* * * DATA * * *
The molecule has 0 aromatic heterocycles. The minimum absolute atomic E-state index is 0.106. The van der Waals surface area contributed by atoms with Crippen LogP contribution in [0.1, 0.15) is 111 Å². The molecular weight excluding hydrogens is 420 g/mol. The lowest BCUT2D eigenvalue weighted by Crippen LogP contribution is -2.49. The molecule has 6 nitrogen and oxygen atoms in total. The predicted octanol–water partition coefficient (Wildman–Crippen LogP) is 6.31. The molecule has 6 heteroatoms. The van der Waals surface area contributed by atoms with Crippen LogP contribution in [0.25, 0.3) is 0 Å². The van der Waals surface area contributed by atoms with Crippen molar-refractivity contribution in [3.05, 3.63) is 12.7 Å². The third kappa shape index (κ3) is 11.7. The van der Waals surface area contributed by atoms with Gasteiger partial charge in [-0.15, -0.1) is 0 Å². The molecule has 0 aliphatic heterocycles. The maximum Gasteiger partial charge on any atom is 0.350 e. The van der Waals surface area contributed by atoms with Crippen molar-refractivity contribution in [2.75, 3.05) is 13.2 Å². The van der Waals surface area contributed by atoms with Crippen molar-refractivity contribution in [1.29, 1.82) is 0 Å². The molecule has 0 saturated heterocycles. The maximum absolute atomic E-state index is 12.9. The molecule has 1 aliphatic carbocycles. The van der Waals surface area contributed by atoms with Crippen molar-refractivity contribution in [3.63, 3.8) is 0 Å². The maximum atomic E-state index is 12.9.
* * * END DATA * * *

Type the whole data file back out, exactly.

The molecule has 0 aromatic heterocycles. The minimum absolute atomic E-state index is 0.106. The van der Waals surface area contributed by atoms with Crippen LogP contribution in [0.1, 0.15) is 111 Å². The molecular weight excluding hydrogens is 420 g/mol. The lowest BCUT2D eigenvalue weighted by Crippen LogP contribution is -2.49. The molecule has 6 nitrogen and oxygen atoms in total. The predicted octanol–water partition coefficient (Wildman–Crippen LogP) is 6.31. The molecule has 6 heteroatoms. The van der Waals surface area contributed by atoms with Crippen LogP contribution in [0.25, 0.3) is 0 Å². The van der Waals surface area contributed by atoms with Crippen molar-refractivity contribution in [3.05, 3.63) is 12.7 Å². The third kappa shape index (κ3) is 11.7. The van der Waals surface area contributed by atoms with Gasteiger partial charge in [-0.15, -0.1) is 0 Å². The molecule has 0 aliphatic heterocycles. The maximum Gasteiger partial charge on any atom is 0.350 e. The van der Waals surface area contributed by atoms with Crippen molar-refractivity contribution in [2.75, 3.05) is 13.2 Å². The van der Waals surface area contributed by atoms with Crippen molar-refractivity contribution in [1.29, 1.82) is 0 Å². The molecule has 0 saturated heterocycles. The maximum absolute atomic E-state index is 12.9. The molecule has 1 aliphatic carbocycles. The van der Waals surface area contributed by atoms with Crippen molar-refractivity contribution in [3.63, 3.8) is 0 Å². The maximum atomic E-state index is 12.9.